Watch the new CSFilm Trainee-produced film here, and read a detailed Journal Update about the training process by CSFilm director Michael Sheridan.
This film by CSFilm trainees was shown at the World Bank and on Capitol Hill in early 2013.
Last December Community Supported Film was asked by the Afghan government’s National Solidarity Program (NSP) if we could produce a film on their work to be shown in Congress, at the World Bank and to other international funders. Since our first work in Afghanistan in 2009 we have heralded the internationally acclaimed community-based development work of the NSP. CSFilm’s mission however is not to make films ourselves but to improve the skills of locals so that they can produce and sustain great local video journalism and documentary filmmaking. I therefore suggested that rather than make the film, we train the organization’s six communications staff to produce a lived-reality, character-driven, film themselves.
NSP management was skeptical of their staff’s ability to produce a film that would appeal to a Western audience. So often we make the same mistake, whether as insiders or outsiders, of assuming that the outsider has special skills unmatchable by locals. But of course, the fewer chances locals are given, the fewer opportunities they have to improve their skills.
In the end the management agreed to CSFilm’s proposal and a five week training and production process started. Despite the fact that working within a government bureaucracy proved far more painful than expected, the communications staff of the National Solidarity Program worked hard produced the film we are sharing above. It’s nowhere near perfect but it is many steps in the right direction.
The NSP communications team is made up of Afghan professionals who almost all started in radio and have expanded to filmmaking. Many were refugees in Pakistan during the wars and while there developed some production skills. What they appreciated the most from the training was that it turned their typical production process on its head. Often the tendency is to construct stories based on a text and then to add pictures that support the text-based arguments. This approach creates films that are talk heavy and effectively what we call “radio shows with pictures.”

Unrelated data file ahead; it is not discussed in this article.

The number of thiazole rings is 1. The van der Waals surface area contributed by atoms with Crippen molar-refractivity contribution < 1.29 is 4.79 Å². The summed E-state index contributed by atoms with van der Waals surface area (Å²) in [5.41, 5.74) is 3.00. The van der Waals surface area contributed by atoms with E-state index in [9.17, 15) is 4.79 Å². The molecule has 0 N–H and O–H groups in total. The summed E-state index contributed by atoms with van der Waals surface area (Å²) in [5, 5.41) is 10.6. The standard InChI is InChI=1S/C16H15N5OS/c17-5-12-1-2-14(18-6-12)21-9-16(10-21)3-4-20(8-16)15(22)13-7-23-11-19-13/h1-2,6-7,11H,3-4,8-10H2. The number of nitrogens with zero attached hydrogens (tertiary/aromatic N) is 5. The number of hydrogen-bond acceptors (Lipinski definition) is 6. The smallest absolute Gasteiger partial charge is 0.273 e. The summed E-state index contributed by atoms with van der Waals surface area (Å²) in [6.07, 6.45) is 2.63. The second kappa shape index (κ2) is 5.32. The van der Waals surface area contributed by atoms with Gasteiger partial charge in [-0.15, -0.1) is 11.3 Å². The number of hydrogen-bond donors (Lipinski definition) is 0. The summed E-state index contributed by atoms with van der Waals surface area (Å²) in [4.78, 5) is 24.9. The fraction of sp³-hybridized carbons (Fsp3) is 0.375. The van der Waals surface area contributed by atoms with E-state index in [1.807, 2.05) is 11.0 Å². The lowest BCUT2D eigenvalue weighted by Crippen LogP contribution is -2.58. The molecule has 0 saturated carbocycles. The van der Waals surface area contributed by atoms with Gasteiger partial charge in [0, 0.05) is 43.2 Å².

To get the trainees to think beyond this format, we started the training with two weeks of exercises concentrated on the visualization of stories without the use of interviews or narration. For many it was the first time they were thinking about what we call “scene-based” or situational storytelling. We then worked on improving interview techniques that would add to the visual experiences rather then determine them.
For production we divided up into two teams and broke down the story for the final film into three short stories that would capture the fundatmental layers of the NSP process: participation, accountability and economic impact. One team went to Nangahar province, and I accompanied them. Assistant trainer Hamed Alizadha, former coordinator for CSFilm-Afghanistan, went with the other team to Bamiyan. Even with our insider connections, the most difficult obstacle was getting women to agree to participate. The security environment is worsening and fewer people are willing to risk being seen countering the very conservative customs.
Poor security and rising suspision of foreigners also kept me from being able to leave the NSP office in Nangahar. But the team’s daily work was brought back for intensive review in the evenings.
The final film highlights the success of NSP projects through the voices and activities of three characters. Thousands of people like them have transformed rural Afghanistan since 2002 by building an astonishing 52,000 projects all implemented through local level Community Development Councils in 29,000 villages.
The big lesson learned here at CSFilm is that the organizational management needs training in good storytelling just as much as – if not more than – the production staff. I came in to the training thinking that the producers didn’t understand how to construct visual and engaging stories; but through the process it became clear that the management didn’t trust their staff’s instincts and they also considered films to be good if they overtly sold the message with verbal explanation and facts. They believe that the viewer will trust what they are told instead of what they experience, when in reality we at CSFilm teach that the opposite is true. CSFilm has realized through this process that the management must also be trained in these principals if the staff are to perform effectively. This is especially true in very hierarchical societies like Afghanistan where superiors are not supposed to be questioned.
For the time being, we realize we have to pick our battles with the management! As you will see and hear in this video, we gave in on the use of unnecessary music, and in a few places the trainees still included visual slide shows that hinder the character-driven stories. In the end though, improvements are always incremental, and the changes we did see were tangible, substantial, and very welcomed by the trainees. I look forward to seeing how they incorporate what they have learned into their future work.
National Solidarity Program Photo Gallery: Click thumbnail to view larger.